A Henrician artillery castle, built in 1542-5 by Sir William Paulet for Henry VIII to guard the anchorage at Southampton Water. It was built as part of the network of coastal defences to defend England against the threat of French and Spanish invasion. It was maintained and garrisoned until at least 1626-7 and possibly as late as 1642. In the early 19th century the fort was converted a private residence and in 1840-60 it was modified and a Gothic tower built. It was extensively altered in 1885-90 and the castle became a convalescent home in 1946. In 2001 the castle was converted into apartments.
Close to Netley Abbey on the shore was another small fort, built by Henry VIII. at a late date, to protect the approach to Southampton, and prevent a landing at that part of the coast opposite to the town. In March 1627, the staff of this fort, called “Westoun Fortress”, consisted of a captain at 3s. daily pay, two soldiers at 6d., a porter at 8d., and six gunners at 6d., the annual cost being £103 8s. 4d.
It stood upon a little hill, now secluded among trees, and held two small platforms; in rear is a modern cottage attached to it. The tower is the addition of a late proprietor, who took the idea from one of Horace Walpole’s letters, recommending such an adjunct to render the fort habitable.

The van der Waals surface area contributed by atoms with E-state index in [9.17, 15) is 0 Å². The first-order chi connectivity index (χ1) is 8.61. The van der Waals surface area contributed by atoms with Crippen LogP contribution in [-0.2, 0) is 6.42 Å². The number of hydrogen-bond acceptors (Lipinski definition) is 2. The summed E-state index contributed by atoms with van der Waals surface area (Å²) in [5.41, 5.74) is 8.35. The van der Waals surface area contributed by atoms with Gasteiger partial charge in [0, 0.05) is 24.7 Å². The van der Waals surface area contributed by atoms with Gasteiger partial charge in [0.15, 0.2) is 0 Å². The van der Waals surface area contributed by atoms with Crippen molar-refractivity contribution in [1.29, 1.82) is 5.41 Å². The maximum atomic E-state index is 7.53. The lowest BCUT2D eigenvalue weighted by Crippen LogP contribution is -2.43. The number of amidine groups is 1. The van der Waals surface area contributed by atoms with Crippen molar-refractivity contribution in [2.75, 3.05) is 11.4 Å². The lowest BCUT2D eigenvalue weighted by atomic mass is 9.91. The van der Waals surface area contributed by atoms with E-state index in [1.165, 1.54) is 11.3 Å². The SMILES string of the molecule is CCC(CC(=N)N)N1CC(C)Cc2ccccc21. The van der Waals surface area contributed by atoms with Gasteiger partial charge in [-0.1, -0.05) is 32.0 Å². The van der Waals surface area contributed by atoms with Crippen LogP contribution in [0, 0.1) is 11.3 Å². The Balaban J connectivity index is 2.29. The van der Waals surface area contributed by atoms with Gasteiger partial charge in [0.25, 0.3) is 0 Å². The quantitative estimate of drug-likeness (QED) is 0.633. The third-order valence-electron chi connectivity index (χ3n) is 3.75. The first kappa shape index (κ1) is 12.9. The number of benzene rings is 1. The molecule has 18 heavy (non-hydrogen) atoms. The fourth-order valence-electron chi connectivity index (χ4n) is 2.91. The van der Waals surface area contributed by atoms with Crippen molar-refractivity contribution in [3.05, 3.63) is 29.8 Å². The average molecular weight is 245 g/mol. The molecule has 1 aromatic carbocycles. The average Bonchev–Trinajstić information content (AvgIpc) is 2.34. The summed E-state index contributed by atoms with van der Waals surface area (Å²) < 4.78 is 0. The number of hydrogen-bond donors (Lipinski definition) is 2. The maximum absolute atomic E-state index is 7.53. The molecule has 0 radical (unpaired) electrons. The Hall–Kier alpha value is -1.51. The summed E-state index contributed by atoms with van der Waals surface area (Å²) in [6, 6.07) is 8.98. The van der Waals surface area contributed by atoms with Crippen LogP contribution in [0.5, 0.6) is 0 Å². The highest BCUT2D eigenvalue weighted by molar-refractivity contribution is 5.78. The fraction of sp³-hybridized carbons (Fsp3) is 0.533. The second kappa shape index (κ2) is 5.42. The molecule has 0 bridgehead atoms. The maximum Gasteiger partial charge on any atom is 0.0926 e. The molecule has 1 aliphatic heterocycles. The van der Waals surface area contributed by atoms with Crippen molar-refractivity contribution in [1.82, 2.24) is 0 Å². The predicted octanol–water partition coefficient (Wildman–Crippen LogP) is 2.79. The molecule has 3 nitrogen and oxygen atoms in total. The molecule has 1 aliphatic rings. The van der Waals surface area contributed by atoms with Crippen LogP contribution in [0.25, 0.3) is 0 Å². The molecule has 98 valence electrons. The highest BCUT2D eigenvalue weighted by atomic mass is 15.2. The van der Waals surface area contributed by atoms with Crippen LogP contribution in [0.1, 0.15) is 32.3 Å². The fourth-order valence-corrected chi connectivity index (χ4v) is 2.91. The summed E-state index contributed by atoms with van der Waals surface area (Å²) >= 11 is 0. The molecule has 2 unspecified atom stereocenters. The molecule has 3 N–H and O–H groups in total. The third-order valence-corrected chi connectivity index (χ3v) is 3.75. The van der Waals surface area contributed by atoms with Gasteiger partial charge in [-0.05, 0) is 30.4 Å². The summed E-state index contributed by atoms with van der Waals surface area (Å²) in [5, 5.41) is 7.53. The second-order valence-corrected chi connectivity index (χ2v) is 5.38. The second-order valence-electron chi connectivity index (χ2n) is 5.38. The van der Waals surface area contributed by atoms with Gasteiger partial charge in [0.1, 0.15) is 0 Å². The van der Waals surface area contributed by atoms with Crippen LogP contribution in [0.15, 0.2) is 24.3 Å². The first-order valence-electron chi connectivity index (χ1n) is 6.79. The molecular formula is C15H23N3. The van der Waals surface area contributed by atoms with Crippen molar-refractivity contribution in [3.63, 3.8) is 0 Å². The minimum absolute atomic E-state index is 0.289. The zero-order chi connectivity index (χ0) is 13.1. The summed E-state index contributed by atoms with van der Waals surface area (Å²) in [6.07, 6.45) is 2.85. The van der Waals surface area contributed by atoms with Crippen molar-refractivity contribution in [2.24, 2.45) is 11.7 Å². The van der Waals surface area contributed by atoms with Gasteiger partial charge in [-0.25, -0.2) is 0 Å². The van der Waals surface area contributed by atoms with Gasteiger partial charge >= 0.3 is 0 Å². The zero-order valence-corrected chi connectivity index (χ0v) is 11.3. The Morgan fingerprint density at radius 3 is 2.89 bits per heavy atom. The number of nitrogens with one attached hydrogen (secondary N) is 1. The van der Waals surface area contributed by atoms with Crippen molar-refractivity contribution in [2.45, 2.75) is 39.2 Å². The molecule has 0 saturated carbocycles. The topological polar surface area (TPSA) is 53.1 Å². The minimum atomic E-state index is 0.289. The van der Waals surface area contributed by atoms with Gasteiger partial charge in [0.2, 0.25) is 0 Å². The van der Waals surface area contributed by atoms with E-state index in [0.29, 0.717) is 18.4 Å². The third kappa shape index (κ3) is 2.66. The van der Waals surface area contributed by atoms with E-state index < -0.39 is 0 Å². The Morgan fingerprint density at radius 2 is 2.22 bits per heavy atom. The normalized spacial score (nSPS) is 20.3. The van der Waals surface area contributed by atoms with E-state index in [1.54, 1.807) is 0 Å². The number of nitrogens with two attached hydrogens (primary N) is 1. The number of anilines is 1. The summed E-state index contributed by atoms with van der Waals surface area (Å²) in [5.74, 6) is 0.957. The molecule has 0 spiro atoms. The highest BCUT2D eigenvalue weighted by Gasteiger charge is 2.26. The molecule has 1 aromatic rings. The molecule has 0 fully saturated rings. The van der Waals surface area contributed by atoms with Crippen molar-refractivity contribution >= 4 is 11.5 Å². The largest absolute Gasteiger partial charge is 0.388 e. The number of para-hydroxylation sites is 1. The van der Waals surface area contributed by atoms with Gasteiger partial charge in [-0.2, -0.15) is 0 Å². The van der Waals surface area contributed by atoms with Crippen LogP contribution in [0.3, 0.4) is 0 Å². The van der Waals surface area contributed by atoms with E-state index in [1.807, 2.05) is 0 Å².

The castle is only about 200 yards from the W. entrance of the abbey, and seems to have been built on the site of the water-gate of that institution; there is a connecting passage between the two still existing, which, beginning in the abbey kitchen, opens into the castle grounds above the house. The walls of Henry VIII.’s fort, 9 to 12 feet thick, and upwards of 15 feet in height, are to be seen within the present house, having been hollowed out and pierced in the construction of the dining-room there, and two blocked-up doors are said to be traceable in the cellars, as likewise are the moat and earthworks along the whole front of the garden and carriage drive. This gatehouse has undergone so much change, first when transformed into a fort by Henry VIII., and afterwards in its conversion into a private residence, that it retains little of its original form. (Castles Of England, Sir James D. Mackenzie, 1896)